Greenhouse gas emission of Canadian cow-calf operations: A whole-farm assessment of 295 farms

Alemu, A.W., Amiro, B.D., Bittman, S., MacDonald, D. and Ominski, K.H., 2017. Greenhouse gas emission of Canadian cow-calf operations: A whole-farm assessment of 295 farms. Agricultural systems, 151, pp.73-83.

Abstract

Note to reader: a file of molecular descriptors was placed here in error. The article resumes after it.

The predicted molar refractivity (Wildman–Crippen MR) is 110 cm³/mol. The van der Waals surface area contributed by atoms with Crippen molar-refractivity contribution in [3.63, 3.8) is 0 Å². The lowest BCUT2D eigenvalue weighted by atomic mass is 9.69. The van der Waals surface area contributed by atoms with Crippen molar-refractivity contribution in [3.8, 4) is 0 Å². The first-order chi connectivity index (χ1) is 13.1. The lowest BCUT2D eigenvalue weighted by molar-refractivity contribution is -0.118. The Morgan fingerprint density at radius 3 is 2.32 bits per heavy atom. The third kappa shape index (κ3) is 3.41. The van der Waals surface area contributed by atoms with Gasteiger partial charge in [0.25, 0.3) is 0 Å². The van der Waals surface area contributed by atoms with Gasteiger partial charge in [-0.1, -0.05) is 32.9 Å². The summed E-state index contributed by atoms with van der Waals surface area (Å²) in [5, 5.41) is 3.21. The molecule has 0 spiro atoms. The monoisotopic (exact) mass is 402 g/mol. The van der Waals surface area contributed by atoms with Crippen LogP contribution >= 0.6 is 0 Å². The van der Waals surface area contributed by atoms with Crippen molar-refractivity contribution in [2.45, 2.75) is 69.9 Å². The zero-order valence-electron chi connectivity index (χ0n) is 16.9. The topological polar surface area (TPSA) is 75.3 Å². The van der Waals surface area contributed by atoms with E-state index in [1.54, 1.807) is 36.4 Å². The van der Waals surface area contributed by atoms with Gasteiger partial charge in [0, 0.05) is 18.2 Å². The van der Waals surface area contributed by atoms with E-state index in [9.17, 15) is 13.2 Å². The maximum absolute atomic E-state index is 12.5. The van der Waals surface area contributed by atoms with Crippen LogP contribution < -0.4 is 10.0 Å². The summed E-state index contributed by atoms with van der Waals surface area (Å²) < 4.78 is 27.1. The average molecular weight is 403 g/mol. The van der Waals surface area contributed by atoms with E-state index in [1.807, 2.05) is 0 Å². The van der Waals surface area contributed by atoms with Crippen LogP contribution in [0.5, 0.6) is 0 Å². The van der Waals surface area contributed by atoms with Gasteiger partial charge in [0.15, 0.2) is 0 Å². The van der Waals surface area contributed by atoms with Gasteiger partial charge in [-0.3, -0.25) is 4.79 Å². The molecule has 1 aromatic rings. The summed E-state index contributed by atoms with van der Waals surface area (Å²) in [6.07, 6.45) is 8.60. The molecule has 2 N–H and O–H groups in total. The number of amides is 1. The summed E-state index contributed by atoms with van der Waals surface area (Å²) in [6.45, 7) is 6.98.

© 2016 The Canadian beef industry is a major contributor of greenhouse gas (GHG) emissions from the agricultural sector. The industry is diverse geographically as well as in operation scale and management, suggesting there may be opportunities to reduce GHG emissions through identification and adoption of selected management practices. The objectives of the study were to: i) estimate variation in emission intensity [total farm GHG emissions (kg carbon dioxide equivalents, CO2e) per kg total live weight (LW) sold] among cow-calf farms by categorizing farms into low-and high-emitting groups, and ii) identify management attributes that significantly impact whole-farm GHG emissions. Farm survey data from 295 beef cow-calf farms were used to estimate farm GHG emissions using a whole-farm model, Holos. Emission estimates included methane from enteric fermentation and manure, nitrous oxide from soils (crop, forage, pasture, range) and manure, and carbon dioxide (CO2) from on-farm energy use and production of farm inputs. Farm boundary was delineated at the farm-gate and included all the processes of the farm until weaned calves and culled cows left the farm. Overall, our study indicated that large variation in emission intensity existed among cow-calf operations, regardless of the size (expressed as number of cows or land area) or location of the farms in Canada. Emission intensity averaged 23.9 (range of 16.3 to 37.8) kg CO2e kg− 1 LW sold and 2178 (range of 266 to 9782) kg CO2e ha− 1. Most of the total farm emissions were associated with enteric fermentation (65%) and manure storage (23%). The quartile of low-emitting farms produced an average of 19.9 (range of 16.3 to 21.4) whereas the quartile of high-emitting farms averaged 28.7 (range of 26.3 to 37.8) kg CO2e kg− 1 LW sold. Low-emitter farms produced calves more efficiently (calved earlier in the year, higher calf average daily gain), provided diets with higher digestible energy and crude protein, grew fewer annual crops for feed relative to perennial forage, had higher culling rate, and did not compost manure. Our study indicated that improving management efficiency can reduce average emission intensity by 31% on Canadian cow-calf production systems.

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